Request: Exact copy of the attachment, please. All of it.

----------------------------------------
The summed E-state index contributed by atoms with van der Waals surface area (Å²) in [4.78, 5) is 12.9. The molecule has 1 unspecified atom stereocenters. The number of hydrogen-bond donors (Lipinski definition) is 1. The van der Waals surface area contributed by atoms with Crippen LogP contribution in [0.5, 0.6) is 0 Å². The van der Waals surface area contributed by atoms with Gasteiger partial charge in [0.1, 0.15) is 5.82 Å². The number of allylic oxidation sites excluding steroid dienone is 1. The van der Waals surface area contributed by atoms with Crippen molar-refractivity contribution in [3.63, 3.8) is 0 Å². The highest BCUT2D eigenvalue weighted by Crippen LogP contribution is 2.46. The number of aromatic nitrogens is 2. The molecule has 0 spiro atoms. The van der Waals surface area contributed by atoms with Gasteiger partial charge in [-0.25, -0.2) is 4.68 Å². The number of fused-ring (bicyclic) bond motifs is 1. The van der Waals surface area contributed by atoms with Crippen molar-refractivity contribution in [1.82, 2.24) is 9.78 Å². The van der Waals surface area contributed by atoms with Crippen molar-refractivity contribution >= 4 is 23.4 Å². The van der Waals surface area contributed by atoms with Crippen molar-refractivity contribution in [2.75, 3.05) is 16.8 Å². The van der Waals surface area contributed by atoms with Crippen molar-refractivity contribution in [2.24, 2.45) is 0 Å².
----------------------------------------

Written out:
The summed E-state index contributed by atoms with van der Waals surface area (Å²) in [4.78, 5) is 12.9. The molecule has 1 unspecified atom stereocenters. The number of hydrogen-bond donors (Lipinski definition) is 1. The van der Waals surface area contributed by atoms with Crippen LogP contribution in [0.5, 0.6) is 0 Å². The van der Waals surface area contributed by atoms with Gasteiger partial charge in [0.1, 0.15) is 5.82 Å². The number of allylic oxidation sites excluding steroid dienone is 1. The van der Waals surface area contributed by atoms with Crippen molar-refractivity contribution in [3.63, 3.8) is 0 Å². The highest BCUT2D eigenvalue weighted by Crippen LogP contribution is 2.46. The number of aromatic nitrogens is 2. The molecule has 0 spiro atoms. The van der Waals surface area contributed by atoms with Gasteiger partial charge in [-0.25, -0.2) is 4.68 Å². The number of fused-ring (bicyclic) bond motifs is 1. The van der Waals surface area contributed by atoms with Crippen molar-refractivity contribution in [1.82, 2.24) is 9.78 Å². The van der Waals surface area contributed by atoms with Crippen molar-refractivity contribution >= 4 is 23.4 Å². The van der Waals surface area contributed by atoms with Crippen molar-refractivity contribution in [2.75, 3.05) is 16.8 Å². The van der Waals surface area contributed by atoms with Crippen molar-refractivity contribution in [2.24, 2.45) is 0 Å².